Court of Cassation Decision Linking the Completion of Films to Obtaining of the Film Registration Certificate

The 11th Civil Chamber of the Court of Cassation (“CoC”), in the context of a dispute arising out of a joint film production contract signed between the parties, agreed with the first instance court's finding that, in the absence of a clear determination in the contract as to when the film will be deemed to be completed, this moment should be determined as the time when the film registration certificate is obtained, and decided that the plaintiff was entitled to claim a penalty clause due to the defendant’s failure to complete the film on time.[1]

In the subject case, the court of first instance determined that the phrase “fully preparing the film for release” in the contract meant “obtaining the film registration certificate” and that the film registration certificate was obtained on 07.06.2013, thus, the production of the film was not completed on the promised date. Later on, CoC concluded in the same direction with the court of first instance that the film was not fully prepared for release on 31.12.2012, since the film registration certificate was obtained on 07.06.2013, and that the plaintiff was right to demand a penalty clause.

This decision can be criticized both because it is incompatible with the nature and function of the film registration system and because it may cause some problems in practice.  

First of all, there is no registration requirement under Turkish copyright law for copyright ownership. The mandatory registration system regulated under Article 13 of the Law No. 5846 on Intellectual and Artistic Works (“LIAW”) functions only to prevent the infringement of the rights of film producers who make the first fixation of films and phonogram producers who make the first fixation of sounds, to provide ease of proof in determining the ownership of rights, and to track the exploitation of economic rights. In other words, this system does not function for the granting copyright ownership. Similarly, in the Regulation on the Record and Registration of Intellectual and Artistic Works (“Regulation”), this system is regulated as a non-constitutive administrative registration system with secondary functions as listed in the LIAW, rather than a primary function such as granting copyright ownership. In line with this rationale, the Ministry of Culture and Tourism does not have the authority to examine and evaluate the copyrightability of the work that is subject to the registration application, and even in the cases where it is determined that the applicant of the registration certificate made false representation about the ownership of the work, there is no legal or criminal consequence other than the revocation of the registration certificate pursuant to Article 13 of the Regulation.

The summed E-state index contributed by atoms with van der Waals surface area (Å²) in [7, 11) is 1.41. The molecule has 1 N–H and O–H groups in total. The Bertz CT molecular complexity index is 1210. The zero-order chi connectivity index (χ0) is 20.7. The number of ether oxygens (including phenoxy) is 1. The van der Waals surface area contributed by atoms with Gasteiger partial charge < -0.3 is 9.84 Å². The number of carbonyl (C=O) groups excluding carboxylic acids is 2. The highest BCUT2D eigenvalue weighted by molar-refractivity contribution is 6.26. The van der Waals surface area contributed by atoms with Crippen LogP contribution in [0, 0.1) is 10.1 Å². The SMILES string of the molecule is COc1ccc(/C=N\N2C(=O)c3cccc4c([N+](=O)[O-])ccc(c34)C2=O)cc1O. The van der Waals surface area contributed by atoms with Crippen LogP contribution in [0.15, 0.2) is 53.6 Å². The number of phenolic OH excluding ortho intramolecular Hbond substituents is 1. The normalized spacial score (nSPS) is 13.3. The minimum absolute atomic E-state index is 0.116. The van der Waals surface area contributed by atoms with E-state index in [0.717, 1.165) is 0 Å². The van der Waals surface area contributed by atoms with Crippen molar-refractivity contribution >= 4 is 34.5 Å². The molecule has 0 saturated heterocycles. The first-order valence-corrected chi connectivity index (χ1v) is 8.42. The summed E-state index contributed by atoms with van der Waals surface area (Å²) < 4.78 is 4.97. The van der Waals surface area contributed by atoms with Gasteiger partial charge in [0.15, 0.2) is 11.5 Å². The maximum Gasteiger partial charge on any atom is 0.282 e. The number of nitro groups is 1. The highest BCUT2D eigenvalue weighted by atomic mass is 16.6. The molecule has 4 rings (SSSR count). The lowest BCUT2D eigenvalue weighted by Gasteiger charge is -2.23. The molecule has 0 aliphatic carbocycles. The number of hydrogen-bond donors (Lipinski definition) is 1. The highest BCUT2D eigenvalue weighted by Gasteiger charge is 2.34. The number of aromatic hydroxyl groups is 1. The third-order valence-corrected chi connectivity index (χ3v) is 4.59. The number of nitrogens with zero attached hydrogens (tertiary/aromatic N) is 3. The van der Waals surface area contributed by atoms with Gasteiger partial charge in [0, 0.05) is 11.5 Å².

Therefore, it is seen that the CoC’s decision attribute a primary function to the mandatory registration system in the form of determining the moment of completion of a cinematographic work, exceeding the secondary function granted by LIAW and the Regulation. In this respect, it is considered that the decision is not in compliance with the letter and spirit of LIAW and the Regulation. 

Moreover, the decision may cause some uncertainties in practice. This is because the registration certificate primarily aims to facilitate the distribution of cinematographic works. However, not all cinematographic works may be distributed through conventional methods such as screening in movie theaters or distribution by cassette. Instead, some works may only be published on digital platforms. Since there is no obligation to obtain a film registration certification in those cases, uncertainties regarding the moment of completion of the film may continue. In addition, even in cases where it is decided to distribute the film subject to the contract by screening it in a movie theater, the date of the screening may depend on the completion of certain prerequisites or the passage of a certain period of time after completion, and the completion of the film may actually precede the receipt of this certificate. On the other hand, since it may take time for the application for the film registration certificate to be finalized, leaving the issue of whether the film has been completed during this period controversial may cause problems in terms of dealing with the commercial activities regarding the marketing and promotion of the film in the intervening period or the validity of the transfers of rights to be made with respect to the work. 

Therefore, when drafting film production contracts, the conditions regarding the moment of completion and the deemed completion of the film should be regulated in detail and care should be taken not to create a gap in the contract in this respect. 

However, in cases where there is still a gap in the contract, we believe that it would be more appropriate to fill this gap in line with the principle of complementary interpretation in the light of the common hypothetical will of the parties and with the substitute law rules in the Turkish Code of Obligations bearing in mind that the “completion of the work” is indeed a material fact rather than a legal question and that film production contracts are mixed-structure contracts in which the elements of the work contract regulated under Art. 470 et seq. of the Turkish Code of Obligations predominate.

[1] The 11th Civil Chamber of the Court of Cassation decision numbered E. 2021/258 K. 2022/6133 and dated 21.09.2022

Stay Informed

Subscribe to stay up to date on the latest legal insights and events of your choice.